It may seem an unusual concept to ‘share your commercials’ with your agency, but it can lead to a much stronger and more accountable agency/client relationship. Take, for example, the area of forecasting specific marketing channels. Without a very transparent approach to sharing current and historical commercial information, it is very unlikely that the forecasting done will be of any significant value. Agreeing some form of shared ownership between agency and client also leads to greater accountability for meeting internal sales targets, set by management.
Learning & Development
There are many advantages of being agency-side, working in a breadth of industries, a variety of advertising accounts and a range of budgets. These advantages mean exposure to a large variety of different markets that require different marketing strategies, constant upskilling on the job, learning to problem solve and overcome new and different challenges. Unfortunately, this is not always the case with an in-house team, the benefits detailed above do not transfer well into an in-house team. The main reasons for this are limited time resource, varying budgets and often company culture. It is therefore imperative that you are working with your agency to upskill and develop your team. This should come in the form of traditional training, but also attending industry events with your agency.
Provocation and perspective
This may sound like a strange point to outsource, but external agencies will offer a more thorough and considered perspective on ideas that may not land well with your customers. External agencies can take data and research you have been staring at for months and offer you new insights that will help you grow. To create really great work that is brave and bold, the provocation you received from a really creative agency may be a bitter pill to swallow, but it will be a wise investment. Having a fresh perspective on channel optimisation and activity, through regular (maybe monthly or quarterly) audits is a no brainer. Having an external viewpoint to not only improve your execution, but also your processes, will go a long way to improving your results.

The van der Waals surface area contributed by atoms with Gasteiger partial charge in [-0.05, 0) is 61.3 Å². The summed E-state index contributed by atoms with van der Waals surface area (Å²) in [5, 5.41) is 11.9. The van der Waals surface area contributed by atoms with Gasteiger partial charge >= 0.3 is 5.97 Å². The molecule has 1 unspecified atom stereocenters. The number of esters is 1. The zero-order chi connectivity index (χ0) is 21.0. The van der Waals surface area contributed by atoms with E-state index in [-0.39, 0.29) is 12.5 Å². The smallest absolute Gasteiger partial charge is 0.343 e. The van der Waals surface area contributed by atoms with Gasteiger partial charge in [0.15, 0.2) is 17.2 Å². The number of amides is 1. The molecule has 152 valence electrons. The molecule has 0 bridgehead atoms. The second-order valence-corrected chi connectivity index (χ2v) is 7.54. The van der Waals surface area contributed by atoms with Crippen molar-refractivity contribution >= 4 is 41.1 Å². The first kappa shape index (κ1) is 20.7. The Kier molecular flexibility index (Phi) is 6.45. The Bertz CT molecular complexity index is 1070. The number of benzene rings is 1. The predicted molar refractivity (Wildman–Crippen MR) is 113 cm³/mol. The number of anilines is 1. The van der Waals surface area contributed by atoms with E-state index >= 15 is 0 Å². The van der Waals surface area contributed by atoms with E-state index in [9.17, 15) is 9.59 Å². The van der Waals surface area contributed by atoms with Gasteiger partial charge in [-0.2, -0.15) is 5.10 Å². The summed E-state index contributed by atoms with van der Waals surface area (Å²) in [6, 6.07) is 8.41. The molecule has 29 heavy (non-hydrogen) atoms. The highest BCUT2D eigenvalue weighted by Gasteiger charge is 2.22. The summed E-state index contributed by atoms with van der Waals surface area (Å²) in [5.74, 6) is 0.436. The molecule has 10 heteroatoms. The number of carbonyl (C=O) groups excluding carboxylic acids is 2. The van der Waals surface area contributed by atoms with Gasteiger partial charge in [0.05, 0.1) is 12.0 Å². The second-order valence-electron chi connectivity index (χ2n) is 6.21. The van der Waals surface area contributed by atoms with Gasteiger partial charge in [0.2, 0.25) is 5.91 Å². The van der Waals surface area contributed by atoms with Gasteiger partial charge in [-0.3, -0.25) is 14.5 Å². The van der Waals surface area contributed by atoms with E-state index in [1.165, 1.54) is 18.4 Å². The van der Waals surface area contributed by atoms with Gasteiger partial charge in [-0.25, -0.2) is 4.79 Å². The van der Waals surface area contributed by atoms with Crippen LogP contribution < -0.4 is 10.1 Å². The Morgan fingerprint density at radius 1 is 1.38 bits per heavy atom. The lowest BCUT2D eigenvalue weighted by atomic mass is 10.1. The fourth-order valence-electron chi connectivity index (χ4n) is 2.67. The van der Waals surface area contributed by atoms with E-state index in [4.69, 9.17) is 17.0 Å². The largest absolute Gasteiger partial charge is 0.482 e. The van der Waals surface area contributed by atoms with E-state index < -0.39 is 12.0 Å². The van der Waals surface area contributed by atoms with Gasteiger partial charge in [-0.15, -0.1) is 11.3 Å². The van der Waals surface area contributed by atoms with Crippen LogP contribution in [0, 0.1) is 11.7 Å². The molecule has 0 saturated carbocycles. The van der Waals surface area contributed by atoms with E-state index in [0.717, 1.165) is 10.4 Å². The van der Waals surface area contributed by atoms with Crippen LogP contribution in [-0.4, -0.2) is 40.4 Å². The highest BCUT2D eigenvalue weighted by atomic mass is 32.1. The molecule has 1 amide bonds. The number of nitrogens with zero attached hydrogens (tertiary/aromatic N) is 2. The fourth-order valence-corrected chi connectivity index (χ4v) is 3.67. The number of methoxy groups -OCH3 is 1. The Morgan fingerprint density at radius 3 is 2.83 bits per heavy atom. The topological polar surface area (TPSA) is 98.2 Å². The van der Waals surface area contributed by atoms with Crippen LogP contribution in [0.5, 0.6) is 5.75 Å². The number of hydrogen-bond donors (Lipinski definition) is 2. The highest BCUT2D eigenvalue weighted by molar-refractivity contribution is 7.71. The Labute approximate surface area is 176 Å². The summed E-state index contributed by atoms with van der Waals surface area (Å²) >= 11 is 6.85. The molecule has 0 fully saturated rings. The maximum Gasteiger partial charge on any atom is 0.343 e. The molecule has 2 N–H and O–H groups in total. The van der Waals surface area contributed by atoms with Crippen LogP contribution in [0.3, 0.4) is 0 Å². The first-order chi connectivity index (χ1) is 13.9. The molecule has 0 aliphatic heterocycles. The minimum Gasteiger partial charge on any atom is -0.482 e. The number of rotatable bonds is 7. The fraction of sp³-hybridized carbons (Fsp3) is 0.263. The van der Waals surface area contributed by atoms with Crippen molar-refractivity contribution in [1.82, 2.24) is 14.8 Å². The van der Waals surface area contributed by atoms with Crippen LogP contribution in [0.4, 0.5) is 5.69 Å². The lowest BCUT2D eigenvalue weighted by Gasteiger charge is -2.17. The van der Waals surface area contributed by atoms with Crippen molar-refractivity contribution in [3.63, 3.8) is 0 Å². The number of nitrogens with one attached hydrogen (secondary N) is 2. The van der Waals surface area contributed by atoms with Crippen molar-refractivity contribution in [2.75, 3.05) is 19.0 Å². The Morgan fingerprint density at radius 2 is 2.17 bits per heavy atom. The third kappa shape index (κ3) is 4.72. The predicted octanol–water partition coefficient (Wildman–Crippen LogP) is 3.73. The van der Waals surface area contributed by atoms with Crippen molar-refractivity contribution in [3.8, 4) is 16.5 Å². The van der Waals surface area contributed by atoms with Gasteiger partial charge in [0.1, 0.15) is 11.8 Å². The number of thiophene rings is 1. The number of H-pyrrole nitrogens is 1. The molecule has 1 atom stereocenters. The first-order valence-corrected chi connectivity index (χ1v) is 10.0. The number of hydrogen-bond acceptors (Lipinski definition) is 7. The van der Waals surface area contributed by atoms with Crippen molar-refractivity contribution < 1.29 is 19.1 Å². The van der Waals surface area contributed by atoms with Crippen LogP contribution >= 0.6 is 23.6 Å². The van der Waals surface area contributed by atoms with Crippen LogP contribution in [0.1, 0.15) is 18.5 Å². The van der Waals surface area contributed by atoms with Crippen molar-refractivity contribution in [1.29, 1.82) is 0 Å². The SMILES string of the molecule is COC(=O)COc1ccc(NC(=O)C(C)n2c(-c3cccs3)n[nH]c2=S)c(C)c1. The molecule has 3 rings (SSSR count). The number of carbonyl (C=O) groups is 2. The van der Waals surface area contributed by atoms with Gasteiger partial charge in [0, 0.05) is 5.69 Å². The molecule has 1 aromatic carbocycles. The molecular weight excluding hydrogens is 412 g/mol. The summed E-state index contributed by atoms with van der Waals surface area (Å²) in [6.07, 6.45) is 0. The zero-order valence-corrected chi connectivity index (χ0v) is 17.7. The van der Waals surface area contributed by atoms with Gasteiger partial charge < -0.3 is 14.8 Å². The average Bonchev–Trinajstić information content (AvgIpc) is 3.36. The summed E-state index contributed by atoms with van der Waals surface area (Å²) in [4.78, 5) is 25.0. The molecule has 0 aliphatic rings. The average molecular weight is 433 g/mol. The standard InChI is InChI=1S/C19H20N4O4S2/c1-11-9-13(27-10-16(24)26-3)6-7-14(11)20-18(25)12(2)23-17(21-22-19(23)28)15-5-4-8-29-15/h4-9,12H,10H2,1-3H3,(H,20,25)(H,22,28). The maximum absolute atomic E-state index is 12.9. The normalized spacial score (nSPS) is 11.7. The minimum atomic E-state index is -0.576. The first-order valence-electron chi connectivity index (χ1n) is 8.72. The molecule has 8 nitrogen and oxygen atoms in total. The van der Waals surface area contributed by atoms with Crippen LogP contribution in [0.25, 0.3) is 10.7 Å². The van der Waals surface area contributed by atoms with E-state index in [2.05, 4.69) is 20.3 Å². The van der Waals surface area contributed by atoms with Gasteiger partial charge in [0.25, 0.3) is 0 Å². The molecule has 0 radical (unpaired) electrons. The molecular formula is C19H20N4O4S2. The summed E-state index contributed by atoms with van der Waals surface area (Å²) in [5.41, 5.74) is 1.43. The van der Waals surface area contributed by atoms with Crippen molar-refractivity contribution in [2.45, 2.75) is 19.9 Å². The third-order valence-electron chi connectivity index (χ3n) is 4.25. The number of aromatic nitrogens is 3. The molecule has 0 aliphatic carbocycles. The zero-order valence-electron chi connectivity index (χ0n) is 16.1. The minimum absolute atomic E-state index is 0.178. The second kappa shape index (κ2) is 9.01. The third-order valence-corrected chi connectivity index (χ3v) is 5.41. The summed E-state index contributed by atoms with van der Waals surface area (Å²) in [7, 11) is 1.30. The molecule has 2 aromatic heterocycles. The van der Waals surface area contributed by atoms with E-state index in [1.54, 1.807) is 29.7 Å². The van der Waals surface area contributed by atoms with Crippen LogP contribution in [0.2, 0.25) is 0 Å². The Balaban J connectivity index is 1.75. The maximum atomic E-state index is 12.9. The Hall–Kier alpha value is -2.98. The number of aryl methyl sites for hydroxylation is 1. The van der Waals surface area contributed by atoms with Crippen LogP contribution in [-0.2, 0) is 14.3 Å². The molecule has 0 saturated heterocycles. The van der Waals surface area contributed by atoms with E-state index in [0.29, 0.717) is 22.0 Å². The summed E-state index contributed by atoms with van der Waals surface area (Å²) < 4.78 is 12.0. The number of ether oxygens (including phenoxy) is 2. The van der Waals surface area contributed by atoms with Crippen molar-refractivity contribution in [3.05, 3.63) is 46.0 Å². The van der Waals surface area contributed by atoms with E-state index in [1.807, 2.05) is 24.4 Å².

Software and third party platforms
In a past client-side role, I spent a significant amount of time and budget building a software to help analyse user and sales data. In hindsight, it was an unwise decision. It took our focus away from our core business objectives and we ended up working with third party platform after a few years. In most cases, there is no point in re-inventing the wheel and there are many tried and tested platforms out there to solve your specific needs.
This really is common sense, all data held or captured through any marketing work should be legally owned by the in-house team and client.
Relationships with suppliers
All marketing, data and creatives managed or executed through suppliers, for example via; advertising platforms like Google Ads or Facebook, email marketing platforms like Mailchimp, SEO management through SEO Monitor or the analysis of data through platforms like Google Analytics and Adobe Marketing Cloud should be owned by the in-house team responsible for it. It therefore makes sense for all contractual relationships to sit between the in-house team and supplier. This type of relationship also promotes transparency both financially and gives full control to the client.
This should not be decided by an agency, nor should an agency have a deciding say in it. The in-house team should own this and have the deciding say on all aspects of this.
There is no doubt about it, the agency/client relationship is changing significantly and will continue to do so over the forthcoming years. It’s time for clients and agencies to come to a new understanding.
Chris Laas is head of digital marketing at Etch